Sun will not set until August in northern Alaska

Northern Alaska is now home to the only place in the U.S. that will see nonstop sunlight in the annual period known to locals as Midnight Sun.

The sun rose at Utqiaġvik at 2:58 AM AKDT on Tuesday and will not set again until August 2.


The Utqiagvik Arctic Circle (FOX Weather)

The 83 days of sunlight happens every year thanks to Earth’s tilt of the Northern Hemisphere towards the sun during the spring and summer.

Even with 24 hours of daylight, the approximately 5,000 residents will still have to deal with cold temperatures.

The NWS office in Fairbanks, Alaska, reports that July is typically the warmest month for Utqiaġvik, but the average high only reaches a balmy 47 degrees.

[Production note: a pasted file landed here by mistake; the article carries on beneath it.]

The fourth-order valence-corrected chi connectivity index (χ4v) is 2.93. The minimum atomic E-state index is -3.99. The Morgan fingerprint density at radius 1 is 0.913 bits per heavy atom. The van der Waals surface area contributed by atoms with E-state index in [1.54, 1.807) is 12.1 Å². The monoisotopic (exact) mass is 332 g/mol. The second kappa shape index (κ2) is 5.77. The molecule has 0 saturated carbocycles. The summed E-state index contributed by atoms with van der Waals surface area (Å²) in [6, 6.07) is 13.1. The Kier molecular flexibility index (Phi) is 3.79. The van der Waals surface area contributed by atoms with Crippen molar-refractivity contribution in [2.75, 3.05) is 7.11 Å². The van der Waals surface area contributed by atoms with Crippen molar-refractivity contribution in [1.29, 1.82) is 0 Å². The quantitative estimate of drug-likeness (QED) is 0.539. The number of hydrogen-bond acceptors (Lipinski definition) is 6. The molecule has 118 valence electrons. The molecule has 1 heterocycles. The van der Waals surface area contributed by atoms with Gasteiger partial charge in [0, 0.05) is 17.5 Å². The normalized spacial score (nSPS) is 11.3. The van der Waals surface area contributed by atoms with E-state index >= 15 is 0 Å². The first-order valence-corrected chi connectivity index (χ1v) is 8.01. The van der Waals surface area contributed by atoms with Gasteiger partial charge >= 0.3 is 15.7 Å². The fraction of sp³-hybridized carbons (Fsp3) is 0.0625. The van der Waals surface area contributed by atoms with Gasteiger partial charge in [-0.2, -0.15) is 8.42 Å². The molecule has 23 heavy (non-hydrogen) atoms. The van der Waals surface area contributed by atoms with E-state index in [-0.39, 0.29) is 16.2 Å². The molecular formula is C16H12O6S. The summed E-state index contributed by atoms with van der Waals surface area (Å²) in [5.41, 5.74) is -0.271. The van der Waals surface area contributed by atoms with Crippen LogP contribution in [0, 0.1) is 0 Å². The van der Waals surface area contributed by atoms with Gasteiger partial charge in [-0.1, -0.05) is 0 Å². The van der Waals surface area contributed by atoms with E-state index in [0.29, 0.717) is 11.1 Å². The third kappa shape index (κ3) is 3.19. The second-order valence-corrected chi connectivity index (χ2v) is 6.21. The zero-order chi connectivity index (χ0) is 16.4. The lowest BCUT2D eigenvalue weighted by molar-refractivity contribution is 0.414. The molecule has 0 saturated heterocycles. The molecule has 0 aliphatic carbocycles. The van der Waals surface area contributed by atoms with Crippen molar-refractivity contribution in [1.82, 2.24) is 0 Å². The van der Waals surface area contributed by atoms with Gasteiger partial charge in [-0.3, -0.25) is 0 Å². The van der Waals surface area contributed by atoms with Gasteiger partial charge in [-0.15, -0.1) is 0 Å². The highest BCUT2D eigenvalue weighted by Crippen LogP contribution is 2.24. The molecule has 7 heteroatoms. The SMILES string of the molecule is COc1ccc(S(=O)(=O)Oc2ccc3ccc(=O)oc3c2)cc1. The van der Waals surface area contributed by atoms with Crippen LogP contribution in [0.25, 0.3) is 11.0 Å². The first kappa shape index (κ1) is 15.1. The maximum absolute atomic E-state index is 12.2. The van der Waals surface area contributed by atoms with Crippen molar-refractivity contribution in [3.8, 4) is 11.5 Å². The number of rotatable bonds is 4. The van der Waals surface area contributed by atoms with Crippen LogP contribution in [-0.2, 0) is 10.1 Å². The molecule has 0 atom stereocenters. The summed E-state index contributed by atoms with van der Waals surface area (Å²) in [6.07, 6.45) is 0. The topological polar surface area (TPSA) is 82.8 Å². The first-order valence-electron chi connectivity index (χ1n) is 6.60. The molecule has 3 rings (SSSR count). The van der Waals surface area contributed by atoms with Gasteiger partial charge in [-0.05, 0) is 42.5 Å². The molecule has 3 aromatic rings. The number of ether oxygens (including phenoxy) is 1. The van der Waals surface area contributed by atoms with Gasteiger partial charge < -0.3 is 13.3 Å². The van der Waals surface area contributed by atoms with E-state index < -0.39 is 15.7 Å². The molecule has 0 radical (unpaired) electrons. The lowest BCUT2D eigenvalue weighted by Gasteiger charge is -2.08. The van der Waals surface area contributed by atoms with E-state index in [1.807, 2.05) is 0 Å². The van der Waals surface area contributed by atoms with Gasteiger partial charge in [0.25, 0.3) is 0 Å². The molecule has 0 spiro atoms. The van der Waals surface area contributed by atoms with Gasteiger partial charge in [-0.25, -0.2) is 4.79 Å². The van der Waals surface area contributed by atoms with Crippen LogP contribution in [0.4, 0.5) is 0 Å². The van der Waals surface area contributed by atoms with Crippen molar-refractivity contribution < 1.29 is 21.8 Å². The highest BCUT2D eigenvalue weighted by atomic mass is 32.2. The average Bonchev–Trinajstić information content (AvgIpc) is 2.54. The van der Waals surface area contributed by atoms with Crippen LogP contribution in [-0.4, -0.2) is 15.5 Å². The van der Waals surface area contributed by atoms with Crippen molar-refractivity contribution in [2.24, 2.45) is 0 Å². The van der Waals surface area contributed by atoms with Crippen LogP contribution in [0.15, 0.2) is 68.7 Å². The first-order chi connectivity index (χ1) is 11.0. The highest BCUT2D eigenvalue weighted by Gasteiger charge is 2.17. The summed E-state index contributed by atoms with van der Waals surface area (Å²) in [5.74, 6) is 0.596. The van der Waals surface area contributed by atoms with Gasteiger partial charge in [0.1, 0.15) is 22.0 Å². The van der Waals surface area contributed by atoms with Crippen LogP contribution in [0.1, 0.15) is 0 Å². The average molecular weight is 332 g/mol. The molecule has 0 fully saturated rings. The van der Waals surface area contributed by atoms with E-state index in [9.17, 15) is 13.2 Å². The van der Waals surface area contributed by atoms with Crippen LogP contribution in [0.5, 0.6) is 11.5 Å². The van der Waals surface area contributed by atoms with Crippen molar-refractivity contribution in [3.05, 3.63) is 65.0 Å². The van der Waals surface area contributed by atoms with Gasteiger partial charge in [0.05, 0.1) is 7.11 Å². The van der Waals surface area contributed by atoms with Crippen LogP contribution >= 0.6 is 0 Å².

Temperatures are warm enough to melt the ice around the Arctic Circle and allow for cargo shipments by barge to reach America’s Last Frontier.

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FILE IMAGE - Researchers are pictured walking in Utqiavik, Alaska, on April 9, 2019. (Photo by Bonnie Jo Mount/The Washington Post via Getty Images)

The village government says even though the community has modernized, fishing, hunting and whaling are still staples in the community that is dominated by Iñupiat Alaskan Natives.

Meteorologists say because the Arctic Circle is now home to 24 hours of daylight, the visibility of the northern lights is virtually nonexistent because of the lack of darkness.

The area will quickly lose daylight during the late summer until mid-November when the sun will completely disappear until after the New Year.

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